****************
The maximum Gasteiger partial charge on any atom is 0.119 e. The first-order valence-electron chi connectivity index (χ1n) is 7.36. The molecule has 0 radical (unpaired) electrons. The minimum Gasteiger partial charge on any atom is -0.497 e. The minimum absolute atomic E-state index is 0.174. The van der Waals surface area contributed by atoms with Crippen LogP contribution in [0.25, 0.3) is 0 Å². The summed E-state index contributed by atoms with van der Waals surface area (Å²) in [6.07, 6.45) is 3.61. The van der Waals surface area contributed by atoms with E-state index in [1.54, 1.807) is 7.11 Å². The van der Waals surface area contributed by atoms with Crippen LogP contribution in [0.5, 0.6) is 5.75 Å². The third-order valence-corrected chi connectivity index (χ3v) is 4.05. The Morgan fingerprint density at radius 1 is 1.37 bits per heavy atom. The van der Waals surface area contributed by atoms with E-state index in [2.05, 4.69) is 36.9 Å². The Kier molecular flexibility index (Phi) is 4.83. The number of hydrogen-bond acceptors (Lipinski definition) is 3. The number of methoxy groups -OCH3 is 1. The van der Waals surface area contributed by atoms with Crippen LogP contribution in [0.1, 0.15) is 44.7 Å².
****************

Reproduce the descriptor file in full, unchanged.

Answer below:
The maximum Gasteiger partial charge on any atom is 0.119 e. The first-order valence-electron chi connectivity index (χ1n) is 7.36. The molecule has 0 radical (unpaired) electrons. The minimum Gasteiger partial charge on any atom is -0.497 e. The minimum absolute atomic E-state index is 0.174. The van der Waals surface area contributed by atoms with Crippen LogP contribution in [0.25, 0.3) is 0 Å². The summed E-state index contributed by atoms with van der Waals surface area (Å²) in [6.07, 6.45) is 3.61. The van der Waals surface area contributed by atoms with E-state index in [1.54, 1.807) is 7.11 Å². The van der Waals surface area contributed by atoms with Crippen LogP contribution in [0.5, 0.6) is 5.75 Å². The third-order valence-corrected chi connectivity index (χ3v) is 4.05. The Morgan fingerprint density at radius 1 is 1.37 bits per heavy atom. The van der Waals surface area contributed by atoms with E-state index in [2.05, 4.69) is 36.9 Å². The Kier molecular flexibility index (Phi) is 4.83. The number of hydrogen-bond acceptors (Lipinski definition) is 3. The number of methoxy groups -OCH3 is 1. The van der Waals surface area contributed by atoms with Crippen LogP contribution in [0.1, 0.15) is 44.7 Å².